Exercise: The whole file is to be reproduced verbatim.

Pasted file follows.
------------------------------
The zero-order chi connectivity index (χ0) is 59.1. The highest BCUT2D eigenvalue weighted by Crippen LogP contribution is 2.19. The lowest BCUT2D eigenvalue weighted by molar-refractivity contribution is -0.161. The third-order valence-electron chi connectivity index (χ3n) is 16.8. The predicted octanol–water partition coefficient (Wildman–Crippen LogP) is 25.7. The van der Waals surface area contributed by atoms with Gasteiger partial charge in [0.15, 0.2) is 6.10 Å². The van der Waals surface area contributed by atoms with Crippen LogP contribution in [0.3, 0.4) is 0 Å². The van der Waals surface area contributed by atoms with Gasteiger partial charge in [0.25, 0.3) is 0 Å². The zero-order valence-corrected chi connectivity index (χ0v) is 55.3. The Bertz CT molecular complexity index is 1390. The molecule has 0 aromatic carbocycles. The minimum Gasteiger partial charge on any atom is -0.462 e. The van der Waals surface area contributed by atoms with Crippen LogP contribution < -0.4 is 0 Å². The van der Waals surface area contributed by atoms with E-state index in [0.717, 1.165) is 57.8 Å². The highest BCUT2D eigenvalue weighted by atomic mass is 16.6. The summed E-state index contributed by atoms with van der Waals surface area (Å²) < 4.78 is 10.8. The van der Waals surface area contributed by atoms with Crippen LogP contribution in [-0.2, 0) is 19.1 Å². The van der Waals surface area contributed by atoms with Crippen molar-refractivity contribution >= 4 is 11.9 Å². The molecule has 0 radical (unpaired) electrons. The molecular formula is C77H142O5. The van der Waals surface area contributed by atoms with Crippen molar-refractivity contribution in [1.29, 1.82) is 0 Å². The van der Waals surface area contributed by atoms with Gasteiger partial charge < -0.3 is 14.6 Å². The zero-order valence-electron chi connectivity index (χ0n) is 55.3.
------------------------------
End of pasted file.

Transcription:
The zero-order chi connectivity index (χ0) is 59.1. The highest BCUT2D eigenvalue weighted by Crippen LogP contribution is 2.19. The lowest BCUT2D eigenvalue weighted by molar-refractivity contribution is -0.161. The third-order valence-electron chi connectivity index (χ3n) is 16.8. The predicted octanol–water partition coefficient (Wildman–Crippen LogP) is 25.7. The van der Waals surface area contributed by atoms with Gasteiger partial charge in [0.15, 0.2) is 6.10 Å². The van der Waals surface area contributed by atoms with Crippen LogP contribution in [0.3, 0.4) is 0 Å². The van der Waals surface area contributed by atoms with Gasteiger partial charge in [0.25, 0.3) is 0 Å². The zero-order valence-corrected chi connectivity index (χ0v) is 55.3. The Bertz CT molecular complexity index is 1390. The molecule has 0 aromatic carbocycles. The minimum Gasteiger partial charge on any atom is -0.462 e. The van der Waals surface area contributed by atoms with Crippen LogP contribution < -0.4 is 0 Å². The van der Waals surface area contributed by atoms with E-state index in [0.717, 1.165) is 57.8 Å². The highest BCUT2D eigenvalue weighted by atomic mass is 16.6. The summed E-state index contributed by atoms with van der Waals surface area (Å²) < 4.78 is 10.8. The van der Waals surface area contributed by atoms with Crippen LogP contribution in [-0.2, 0) is 19.1 Å². The van der Waals surface area contributed by atoms with Crippen molar-refractivity contribution >= 4 is 11.9 Å². The molecule has 0 radical (unpaired) electrons. The molecular formula is C77H142O5. The van der Waals surface area contributed by atoms with Crippen molar-refractivity contribution in [1.29, 1.82) is 0 Å². The van der Waals surface area contributed by atoms with Gasteiger partial charge < -0.3 is 14.6 Å². The zero-order valence-electron chi connectivity index (χ0n) is 55.3.